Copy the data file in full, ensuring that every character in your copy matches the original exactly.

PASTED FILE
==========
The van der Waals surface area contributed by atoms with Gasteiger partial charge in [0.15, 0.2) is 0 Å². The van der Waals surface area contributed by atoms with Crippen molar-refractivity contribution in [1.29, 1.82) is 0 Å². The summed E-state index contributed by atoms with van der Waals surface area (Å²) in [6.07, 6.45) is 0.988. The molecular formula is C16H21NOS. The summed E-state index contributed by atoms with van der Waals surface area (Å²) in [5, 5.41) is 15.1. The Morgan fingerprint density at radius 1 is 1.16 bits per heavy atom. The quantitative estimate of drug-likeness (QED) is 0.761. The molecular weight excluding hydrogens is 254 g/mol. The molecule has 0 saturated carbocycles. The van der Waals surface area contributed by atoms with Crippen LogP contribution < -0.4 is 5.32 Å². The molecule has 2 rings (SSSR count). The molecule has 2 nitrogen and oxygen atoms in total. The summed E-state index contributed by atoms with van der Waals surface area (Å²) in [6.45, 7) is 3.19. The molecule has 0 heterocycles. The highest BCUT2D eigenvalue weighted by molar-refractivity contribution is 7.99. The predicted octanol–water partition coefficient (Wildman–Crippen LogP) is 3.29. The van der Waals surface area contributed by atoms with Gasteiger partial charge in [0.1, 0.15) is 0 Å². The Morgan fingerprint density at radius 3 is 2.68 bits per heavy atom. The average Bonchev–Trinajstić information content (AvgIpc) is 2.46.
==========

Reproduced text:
The van der Waals surface area contributed by atoms with Gasteiger partial charge in [0.15, 0.2) is 0 Å². The van der Waals surface area contributed by atoms with Crippen molar-refractivity contribution in [1.29, 1.82) is 0 Å². The summed E-state index contributed by atoms with van der Waals surface area (Å²) in [6.07, 6.45) is 0.988. The molecular formula is C16H21NOS. The summed E-state index contributed by atoms with van der Waals surface area (Å²) in [5, 5.41) is 15.1. The Morgan fingerprint density at radius 1 is 1.16 bits per heavy atom. The quantitative estimate of drug-likeness (QED) is 0.761. The molecular weight excluding hydrogens is 254 g/mol. The molecule has 0 saturated carbocycles. The van der Waals surface area contributed by atoms with Crippen LogP contribution < -0.4 is 5.32 Å². The molecule has 2 rings (SSSR count). The molecule has 2 nitrogen and oxygen atoms in total. The summed E-state index contributed by atoms with van der Waals surface area (Å²) in [6.45, 7) is 3.19. The molecule has 0 heterocycles. The highest BCUT2D eigenvalue weighted by molar-refractivity contribution is 7.99. The predicted octanol–water partition coefficient (Wildman–Crippen LogP) is 3.29. The van der Waals surface area contributed by atoms with Gasteiger partial charge in [0.1, 0.15) is 0 Å². The Morgan fingerprint density at radius 3 is 2.68 bits per heavy atom. The average Bonchev–Trinajstić information content (AvgIpc) is 2.46.